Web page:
International Research and Projects
School of Nursing faculty participate in international projects involving nearly all sub Saharan African countries. These projects are involved primarily in improving the health workforce and in maternal and child health.
The global shortage of healthcare workers, particularly nurses, requires that nations efficiently and effectively manage their health workforce. However, one of the major problems that developing countries face in assessing workforce capacity is the lack of electronic database systems that can be analyzed for monitoring and staffing needs. To address this problem, the Centers for Disease Control and Prevention (CDC) through the President’s Emergency Plan for AIDS Relief (PEPFAR) is partnering with Emory University SON to assist countries in developing human resource information systems (HRIS). Currently, Emory and CDC have projects ongoing in Kenya and Zambia. Click to learn more.
More than 60 million women give birth at home without skilled care every year, attended by family members, neighbors, traditional birth attendants or no one. More than 500,000 women die from pregnancy-related complications, mostly within the first 24 hours of birth. To address these problems, The Research on Maternal and Newborn Survival was established in 2005 through a grant from the Robert W. Woodruff Health Sciences Center (WHSC) of Emory University. The Center's primary goal is to contribute to the global effort to reduce the tragic high levels of maternal and newborn mortality in the developing regions of the world through a focused program of research. Click to learn more.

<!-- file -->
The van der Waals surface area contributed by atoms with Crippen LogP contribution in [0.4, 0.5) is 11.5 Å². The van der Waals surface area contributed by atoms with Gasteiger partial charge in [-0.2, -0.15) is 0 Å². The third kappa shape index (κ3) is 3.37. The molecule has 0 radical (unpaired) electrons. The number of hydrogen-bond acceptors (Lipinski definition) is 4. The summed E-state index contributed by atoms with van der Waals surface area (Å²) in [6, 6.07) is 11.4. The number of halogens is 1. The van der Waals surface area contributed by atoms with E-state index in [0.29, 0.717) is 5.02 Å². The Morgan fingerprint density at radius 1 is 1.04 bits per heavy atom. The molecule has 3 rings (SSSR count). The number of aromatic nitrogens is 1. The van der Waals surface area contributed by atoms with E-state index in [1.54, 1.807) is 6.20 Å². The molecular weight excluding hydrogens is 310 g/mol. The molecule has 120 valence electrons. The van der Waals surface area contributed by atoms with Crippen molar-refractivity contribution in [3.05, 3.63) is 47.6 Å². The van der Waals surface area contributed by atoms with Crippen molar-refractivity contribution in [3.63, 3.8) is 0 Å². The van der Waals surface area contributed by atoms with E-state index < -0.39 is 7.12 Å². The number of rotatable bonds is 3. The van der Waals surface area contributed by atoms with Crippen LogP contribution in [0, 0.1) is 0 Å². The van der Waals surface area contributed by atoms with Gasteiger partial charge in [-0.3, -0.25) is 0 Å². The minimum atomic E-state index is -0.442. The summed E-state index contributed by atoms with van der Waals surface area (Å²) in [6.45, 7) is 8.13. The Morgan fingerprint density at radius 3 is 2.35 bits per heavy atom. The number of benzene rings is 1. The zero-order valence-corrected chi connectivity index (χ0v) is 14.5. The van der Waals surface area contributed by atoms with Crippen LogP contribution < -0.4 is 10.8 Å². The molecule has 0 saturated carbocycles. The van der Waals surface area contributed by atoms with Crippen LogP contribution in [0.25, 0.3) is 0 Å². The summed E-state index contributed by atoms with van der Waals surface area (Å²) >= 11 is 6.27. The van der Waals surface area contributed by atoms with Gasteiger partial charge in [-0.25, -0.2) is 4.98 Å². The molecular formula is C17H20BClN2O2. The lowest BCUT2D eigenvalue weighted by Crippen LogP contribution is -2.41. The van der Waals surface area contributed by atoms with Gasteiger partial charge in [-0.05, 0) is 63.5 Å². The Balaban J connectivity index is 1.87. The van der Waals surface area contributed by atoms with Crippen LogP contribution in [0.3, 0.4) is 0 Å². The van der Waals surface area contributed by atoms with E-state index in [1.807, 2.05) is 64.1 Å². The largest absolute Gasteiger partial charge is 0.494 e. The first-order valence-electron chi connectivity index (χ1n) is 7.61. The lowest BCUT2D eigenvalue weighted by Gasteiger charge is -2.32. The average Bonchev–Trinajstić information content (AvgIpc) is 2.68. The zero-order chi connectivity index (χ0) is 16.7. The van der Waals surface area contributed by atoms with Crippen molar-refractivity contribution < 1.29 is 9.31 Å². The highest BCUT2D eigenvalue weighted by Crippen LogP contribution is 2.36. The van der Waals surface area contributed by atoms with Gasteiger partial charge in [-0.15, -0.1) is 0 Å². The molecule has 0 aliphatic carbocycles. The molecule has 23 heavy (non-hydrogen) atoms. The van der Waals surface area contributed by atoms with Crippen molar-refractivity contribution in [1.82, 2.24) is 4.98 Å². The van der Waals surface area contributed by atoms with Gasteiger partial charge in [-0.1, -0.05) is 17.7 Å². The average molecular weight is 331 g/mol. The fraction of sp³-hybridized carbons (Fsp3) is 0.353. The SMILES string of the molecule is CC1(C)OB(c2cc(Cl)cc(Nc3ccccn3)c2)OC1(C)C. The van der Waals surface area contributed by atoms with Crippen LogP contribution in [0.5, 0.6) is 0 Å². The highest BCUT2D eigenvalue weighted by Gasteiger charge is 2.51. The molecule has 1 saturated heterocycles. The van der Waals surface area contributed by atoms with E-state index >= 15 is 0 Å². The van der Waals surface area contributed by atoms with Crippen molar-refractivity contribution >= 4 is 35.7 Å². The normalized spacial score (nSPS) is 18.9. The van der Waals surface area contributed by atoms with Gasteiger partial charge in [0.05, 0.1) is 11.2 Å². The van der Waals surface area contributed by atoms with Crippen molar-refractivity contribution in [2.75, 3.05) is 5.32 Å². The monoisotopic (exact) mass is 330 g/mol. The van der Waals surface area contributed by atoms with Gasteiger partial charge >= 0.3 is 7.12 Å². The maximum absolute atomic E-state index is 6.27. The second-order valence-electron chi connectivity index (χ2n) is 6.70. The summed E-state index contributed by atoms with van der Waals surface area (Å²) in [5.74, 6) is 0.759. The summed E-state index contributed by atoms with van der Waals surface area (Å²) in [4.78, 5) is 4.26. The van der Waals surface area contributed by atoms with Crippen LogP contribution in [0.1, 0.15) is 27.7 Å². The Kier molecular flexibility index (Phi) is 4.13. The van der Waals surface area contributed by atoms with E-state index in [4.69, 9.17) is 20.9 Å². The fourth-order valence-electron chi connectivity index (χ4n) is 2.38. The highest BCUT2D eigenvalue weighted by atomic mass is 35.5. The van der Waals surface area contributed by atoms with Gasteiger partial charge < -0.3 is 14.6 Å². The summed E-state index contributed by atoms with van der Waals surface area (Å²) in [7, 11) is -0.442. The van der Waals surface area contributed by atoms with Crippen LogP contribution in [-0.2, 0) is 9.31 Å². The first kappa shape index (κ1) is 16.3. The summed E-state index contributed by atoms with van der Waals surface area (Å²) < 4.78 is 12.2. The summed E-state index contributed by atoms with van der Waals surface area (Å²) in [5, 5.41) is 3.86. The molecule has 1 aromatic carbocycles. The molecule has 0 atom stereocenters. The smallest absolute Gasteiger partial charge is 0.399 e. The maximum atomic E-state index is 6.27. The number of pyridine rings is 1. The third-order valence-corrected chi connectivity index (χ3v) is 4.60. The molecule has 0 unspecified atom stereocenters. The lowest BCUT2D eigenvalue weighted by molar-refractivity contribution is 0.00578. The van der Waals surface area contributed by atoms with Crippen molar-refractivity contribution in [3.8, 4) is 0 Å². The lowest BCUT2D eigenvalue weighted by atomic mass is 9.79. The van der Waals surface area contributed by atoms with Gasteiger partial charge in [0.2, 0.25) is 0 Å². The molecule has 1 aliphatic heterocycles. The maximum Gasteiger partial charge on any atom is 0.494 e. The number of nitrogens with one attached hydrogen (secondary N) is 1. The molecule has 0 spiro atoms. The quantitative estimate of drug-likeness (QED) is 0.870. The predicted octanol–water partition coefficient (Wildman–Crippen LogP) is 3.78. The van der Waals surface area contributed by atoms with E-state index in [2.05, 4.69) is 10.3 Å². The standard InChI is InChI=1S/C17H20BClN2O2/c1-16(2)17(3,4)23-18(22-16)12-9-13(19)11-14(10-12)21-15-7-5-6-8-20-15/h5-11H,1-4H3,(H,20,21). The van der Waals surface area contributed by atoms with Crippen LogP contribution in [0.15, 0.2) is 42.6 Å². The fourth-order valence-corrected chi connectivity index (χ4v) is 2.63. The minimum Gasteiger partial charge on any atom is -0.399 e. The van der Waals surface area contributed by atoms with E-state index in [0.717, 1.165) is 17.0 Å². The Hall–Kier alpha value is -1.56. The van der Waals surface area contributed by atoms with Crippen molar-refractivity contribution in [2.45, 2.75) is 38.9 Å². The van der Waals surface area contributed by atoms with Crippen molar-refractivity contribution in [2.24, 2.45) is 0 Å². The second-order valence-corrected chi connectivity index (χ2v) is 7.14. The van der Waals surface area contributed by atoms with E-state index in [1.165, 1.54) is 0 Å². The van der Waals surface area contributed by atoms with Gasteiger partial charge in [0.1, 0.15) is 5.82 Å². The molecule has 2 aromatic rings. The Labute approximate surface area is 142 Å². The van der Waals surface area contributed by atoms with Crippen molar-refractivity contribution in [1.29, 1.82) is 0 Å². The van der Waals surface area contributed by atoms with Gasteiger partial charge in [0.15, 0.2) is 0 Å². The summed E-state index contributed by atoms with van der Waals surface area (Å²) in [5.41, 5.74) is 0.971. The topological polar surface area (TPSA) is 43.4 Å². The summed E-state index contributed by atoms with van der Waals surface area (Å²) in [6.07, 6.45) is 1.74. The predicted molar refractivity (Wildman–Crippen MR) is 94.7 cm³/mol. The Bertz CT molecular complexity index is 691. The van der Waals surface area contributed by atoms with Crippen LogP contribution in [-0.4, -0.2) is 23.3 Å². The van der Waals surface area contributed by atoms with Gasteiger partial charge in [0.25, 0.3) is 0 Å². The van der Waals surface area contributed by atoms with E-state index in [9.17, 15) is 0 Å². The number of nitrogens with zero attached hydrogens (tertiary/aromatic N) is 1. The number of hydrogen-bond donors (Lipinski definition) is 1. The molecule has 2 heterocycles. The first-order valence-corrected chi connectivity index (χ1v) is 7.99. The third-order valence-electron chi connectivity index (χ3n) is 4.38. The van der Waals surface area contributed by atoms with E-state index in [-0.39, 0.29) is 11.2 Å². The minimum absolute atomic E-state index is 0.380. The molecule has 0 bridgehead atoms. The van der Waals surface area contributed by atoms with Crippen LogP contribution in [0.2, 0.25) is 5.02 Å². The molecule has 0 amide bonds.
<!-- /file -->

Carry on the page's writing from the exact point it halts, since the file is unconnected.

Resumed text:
Clinical Associate Professor
The African Health Professions Regional Collaborative for Nurses and Midwives (ARC) works across 18 countries in sub-Saharan Africa to facilitate nurse- and midwife-led HIV care for pregnant women and children; improve the quality of nursing practice at select health facilities; and enhance national nursing policy and regulation. ARC is funded by the President's Emergency Plan for AIDS Relief (PEPFAR) through the U.S. Centers for Disease Control and Prevention and implemented by Emory University School of Nursing in partnership with the Commonwealth Nurses and Midwives Federation, and the East, Central and Southern Africa College of Nursing (ECSACON).
ARC convenes regional meetings with nursing leaders, awards grants to improve services at high-volume HIV sites, and provides targeted technical assistance. Each year, ARC awards grants to country teams of nurse leaders to work on an identified national priority that will enhance nurses' and midwives' role in the delivery of quality clinical HIV care. ARC aims to stimulate innovative projects that can be scaled and sustained nationally over time. Learn more »
Ken Hepburn, PhD
Principal Investigator, African Regional Collaborative
Muadi Mukenge, MA
Project Director, African Regional Collaborative